• Stormy night

    Reece Murphy
    A severe thunderstorm whipped through Lancaster County early Tuesday morning causing close calls for at least two Lancaster County families and power outages and traffic havoc for hundreds more.
    Weather officials say the storm, which passed through Lancaster County beginning about 2  a.m., was the first significant spring thunderstorm of the season and almost certainly not the last.

  • Where will district lines be?

    Christopher Sardelli
    Two council members for Indian Land? One less council member for Heath Springs or Kershaw? A council district stretching from one end of the county to the other?
    These are all possible scenarios Lancaster County Council could consider as it dives into redistricting, a process that happens every 10 years as council redraws its districts based on population counts from the U.S. Census.
    With those population numbers finally in from Census 2010, council began the discussion at its March 29 meeting.

  • Stranger wanders into two homes

    Christopher Sardelli
    Christian Anderson hopes she never again wakes up to see a stranger inside her home.
    That’s what happened early Sunday morning about midnight when the 22-year-old Lancaster resident was jolted awake by the sound of her dog barking. At the time, she didn’t know her dog had been startled by a strange man wandering through the front door of her Elm Street home.

  • Fire station celebrates grand opening

    Reece Murphy
    INDIAN LAND – Public officials and community members turned out Saturday to join Pleasant Valley Volunteer Fire Department for the official opening of the department’s new and long-awaited fire station.
    Nearly 300 people attended the open house for a celebration of the department and a firsthand look at the new 14,800-square-foot, $2.1 million Fire Station 14.
    Pleasant Valley Fire Chief Greg Nicholson welcomed the crowd and said the department has come a long way since it was founded in 1956.

  • Think pink

    Jesef Williams
     CHARLOTTE – Todd Dawkins hadn’t had much time to consider the fact that every day, thousands of Carowinds visitors will have a chance to see his work.
    Dawkins, who lives in Heath Springs’ Cedar Creek community, won a bid for the second straight year to paint the horses that appear on the Character Carousel at the popular amusement park that sits on the border of the Carolinas.
    And this time around, there’s one horse that received special attention.  

  • Tree falls on home, traps resident

    A tree fell on a home on Tin Lane early Monday morning, trapping a resident inside. Check back later for more details.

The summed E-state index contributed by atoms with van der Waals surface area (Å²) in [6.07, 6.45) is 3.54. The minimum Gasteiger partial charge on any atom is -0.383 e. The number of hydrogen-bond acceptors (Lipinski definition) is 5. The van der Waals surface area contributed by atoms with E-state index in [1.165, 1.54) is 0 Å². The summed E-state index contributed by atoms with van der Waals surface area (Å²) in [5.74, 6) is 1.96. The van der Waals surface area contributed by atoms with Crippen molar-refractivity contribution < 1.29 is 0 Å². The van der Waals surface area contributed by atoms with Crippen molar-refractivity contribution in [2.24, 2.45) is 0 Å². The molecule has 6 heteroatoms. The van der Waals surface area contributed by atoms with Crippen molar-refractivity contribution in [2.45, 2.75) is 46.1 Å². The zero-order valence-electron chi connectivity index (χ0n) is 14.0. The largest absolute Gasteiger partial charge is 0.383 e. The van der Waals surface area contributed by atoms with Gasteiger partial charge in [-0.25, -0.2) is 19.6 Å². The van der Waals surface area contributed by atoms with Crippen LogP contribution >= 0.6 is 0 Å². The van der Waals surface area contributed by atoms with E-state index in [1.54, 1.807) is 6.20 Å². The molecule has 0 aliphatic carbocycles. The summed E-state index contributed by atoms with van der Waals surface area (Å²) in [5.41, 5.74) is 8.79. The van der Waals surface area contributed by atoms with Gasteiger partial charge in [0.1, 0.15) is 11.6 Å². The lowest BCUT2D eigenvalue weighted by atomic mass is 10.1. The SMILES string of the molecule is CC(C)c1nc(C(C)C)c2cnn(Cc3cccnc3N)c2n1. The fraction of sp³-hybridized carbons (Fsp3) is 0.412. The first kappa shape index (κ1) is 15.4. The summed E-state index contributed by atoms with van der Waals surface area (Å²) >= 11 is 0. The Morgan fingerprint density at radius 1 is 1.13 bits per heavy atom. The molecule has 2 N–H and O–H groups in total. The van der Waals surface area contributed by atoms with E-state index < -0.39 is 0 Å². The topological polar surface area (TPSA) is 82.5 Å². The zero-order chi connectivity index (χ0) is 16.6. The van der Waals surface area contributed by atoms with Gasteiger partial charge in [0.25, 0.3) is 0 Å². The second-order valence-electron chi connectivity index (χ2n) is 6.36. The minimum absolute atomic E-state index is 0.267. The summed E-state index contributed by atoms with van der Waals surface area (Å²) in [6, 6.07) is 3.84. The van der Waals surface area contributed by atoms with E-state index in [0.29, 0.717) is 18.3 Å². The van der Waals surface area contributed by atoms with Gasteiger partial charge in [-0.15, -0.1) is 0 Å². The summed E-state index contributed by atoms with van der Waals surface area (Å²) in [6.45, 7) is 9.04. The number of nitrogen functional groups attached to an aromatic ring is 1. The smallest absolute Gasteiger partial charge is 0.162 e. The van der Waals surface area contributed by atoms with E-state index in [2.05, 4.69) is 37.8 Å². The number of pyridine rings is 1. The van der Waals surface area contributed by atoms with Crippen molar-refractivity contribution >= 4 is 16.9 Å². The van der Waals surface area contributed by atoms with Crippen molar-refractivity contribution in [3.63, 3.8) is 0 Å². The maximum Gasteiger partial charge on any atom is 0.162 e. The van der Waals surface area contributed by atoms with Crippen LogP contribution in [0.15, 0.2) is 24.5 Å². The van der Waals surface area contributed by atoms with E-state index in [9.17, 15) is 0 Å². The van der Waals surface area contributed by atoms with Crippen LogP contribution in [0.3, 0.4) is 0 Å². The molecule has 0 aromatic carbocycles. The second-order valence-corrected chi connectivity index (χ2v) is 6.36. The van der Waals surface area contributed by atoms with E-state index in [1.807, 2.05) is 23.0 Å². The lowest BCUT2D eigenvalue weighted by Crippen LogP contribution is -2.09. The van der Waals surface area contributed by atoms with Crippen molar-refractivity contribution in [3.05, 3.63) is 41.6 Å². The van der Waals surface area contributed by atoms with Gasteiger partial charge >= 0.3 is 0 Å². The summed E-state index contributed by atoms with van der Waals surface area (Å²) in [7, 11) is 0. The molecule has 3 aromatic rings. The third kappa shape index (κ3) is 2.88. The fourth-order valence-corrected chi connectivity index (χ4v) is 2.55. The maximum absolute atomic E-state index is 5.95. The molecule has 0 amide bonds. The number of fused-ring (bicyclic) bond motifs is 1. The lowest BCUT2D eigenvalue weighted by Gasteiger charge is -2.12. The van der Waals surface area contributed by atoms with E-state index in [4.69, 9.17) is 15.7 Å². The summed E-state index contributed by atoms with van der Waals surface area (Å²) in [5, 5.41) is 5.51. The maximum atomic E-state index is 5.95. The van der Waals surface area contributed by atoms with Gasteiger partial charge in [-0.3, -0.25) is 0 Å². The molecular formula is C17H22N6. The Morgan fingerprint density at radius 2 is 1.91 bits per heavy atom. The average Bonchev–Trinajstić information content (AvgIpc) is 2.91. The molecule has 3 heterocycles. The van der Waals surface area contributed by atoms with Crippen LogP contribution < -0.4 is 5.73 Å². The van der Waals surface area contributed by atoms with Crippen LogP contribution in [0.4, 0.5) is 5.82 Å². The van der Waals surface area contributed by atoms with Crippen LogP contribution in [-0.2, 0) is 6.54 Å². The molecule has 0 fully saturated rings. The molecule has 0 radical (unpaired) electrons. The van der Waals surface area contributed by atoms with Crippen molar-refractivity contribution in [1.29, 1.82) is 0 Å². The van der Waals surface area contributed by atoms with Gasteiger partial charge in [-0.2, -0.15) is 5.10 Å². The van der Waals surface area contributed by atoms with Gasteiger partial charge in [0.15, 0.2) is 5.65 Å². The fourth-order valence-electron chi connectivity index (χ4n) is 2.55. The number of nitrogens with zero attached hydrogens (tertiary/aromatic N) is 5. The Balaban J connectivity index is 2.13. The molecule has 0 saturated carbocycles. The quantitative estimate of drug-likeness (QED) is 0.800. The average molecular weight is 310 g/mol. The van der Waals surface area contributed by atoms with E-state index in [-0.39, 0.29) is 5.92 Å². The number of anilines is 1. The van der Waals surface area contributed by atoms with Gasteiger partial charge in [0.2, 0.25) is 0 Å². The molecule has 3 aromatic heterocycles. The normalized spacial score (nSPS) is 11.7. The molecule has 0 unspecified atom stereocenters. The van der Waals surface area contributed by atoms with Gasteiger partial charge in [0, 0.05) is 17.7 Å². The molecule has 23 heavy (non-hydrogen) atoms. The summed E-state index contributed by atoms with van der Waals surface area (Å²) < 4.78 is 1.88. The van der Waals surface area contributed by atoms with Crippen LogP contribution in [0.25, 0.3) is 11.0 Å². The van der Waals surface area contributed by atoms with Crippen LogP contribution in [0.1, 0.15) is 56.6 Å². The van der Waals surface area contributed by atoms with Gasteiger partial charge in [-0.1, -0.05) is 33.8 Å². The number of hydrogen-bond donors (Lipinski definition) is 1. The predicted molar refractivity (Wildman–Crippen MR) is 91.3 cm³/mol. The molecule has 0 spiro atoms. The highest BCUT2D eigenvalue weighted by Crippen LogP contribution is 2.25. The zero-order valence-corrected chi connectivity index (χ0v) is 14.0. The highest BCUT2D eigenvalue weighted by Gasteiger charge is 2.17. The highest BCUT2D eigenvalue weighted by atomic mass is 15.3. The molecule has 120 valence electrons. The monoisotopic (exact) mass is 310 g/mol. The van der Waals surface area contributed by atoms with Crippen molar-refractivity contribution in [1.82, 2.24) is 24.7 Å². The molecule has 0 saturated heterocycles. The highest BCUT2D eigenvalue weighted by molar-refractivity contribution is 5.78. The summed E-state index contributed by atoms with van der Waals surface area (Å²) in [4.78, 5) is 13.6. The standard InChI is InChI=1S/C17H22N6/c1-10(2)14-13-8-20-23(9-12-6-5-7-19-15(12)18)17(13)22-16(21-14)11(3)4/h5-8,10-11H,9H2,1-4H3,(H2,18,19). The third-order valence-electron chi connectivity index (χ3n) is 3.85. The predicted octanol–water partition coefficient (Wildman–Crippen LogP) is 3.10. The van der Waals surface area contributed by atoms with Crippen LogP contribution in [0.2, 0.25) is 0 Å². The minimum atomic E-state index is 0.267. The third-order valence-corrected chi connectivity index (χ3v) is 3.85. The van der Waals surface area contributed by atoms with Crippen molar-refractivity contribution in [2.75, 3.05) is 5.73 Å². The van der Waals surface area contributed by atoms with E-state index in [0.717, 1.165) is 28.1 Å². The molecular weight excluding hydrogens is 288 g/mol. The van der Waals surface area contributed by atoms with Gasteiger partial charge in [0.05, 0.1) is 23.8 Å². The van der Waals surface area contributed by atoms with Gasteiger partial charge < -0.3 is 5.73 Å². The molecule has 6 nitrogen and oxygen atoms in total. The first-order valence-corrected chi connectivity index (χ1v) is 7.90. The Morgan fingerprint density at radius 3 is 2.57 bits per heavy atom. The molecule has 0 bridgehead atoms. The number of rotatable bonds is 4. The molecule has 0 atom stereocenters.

• Construction under way at intersection


    INDIAN LAND – Road work at a busy Panhandle intersection is expected to last most of the year as contractors work to make the intersection safer.

    Meanwhile, road resurfacing on a major Indian Land thoroughfare is scheduled to begin today.

    S.C. Department of Transportation District 4 engineer Wes Spencer said work at the intersection of Harrisburg and Barberville roads began Feb. 28, and is scheduled to last until Sept. 30.

  • EPA Vs. Gold Mine

    The U.S. Environmental Protection Agency, the U.S. Fish and Wildlife Service and  the S.C. Department of Natural Resources have come out in opposition to current plans for Haile Gold Mine.

  • United Way of Lancaster closing in on its goal

    The United Way of Lancaster County is getting very close to reaching its goal of raising $400,000 for 2010-11. 

    Melanie Outlaw, resource development coordinator for the local United Way, said the agency has received nearly $349,000 in donations, which is 87 percent of the targeted amount. 

    Sixteen nonprofit groups will benefit from the money raised during this year’s fundraising campaign, which runs through June 30. 

    Outlaw encourages organizations and individuals to give whatever they can. 

  • Council to hear updates on courthouse during meeting

    As the county’s courthouse projects near completion, Lancaster County Council will hear updates on both buildings at its Tuesday meeting. 

    According to estimates by Chad Catledge and Danny Mullis, construction on the new courthouse is almost 92 percent complete, while the project as a whole is about 81 percent complete. Council will review both a financial summary of the new courthouse project, as well as a timeline for finishing the project.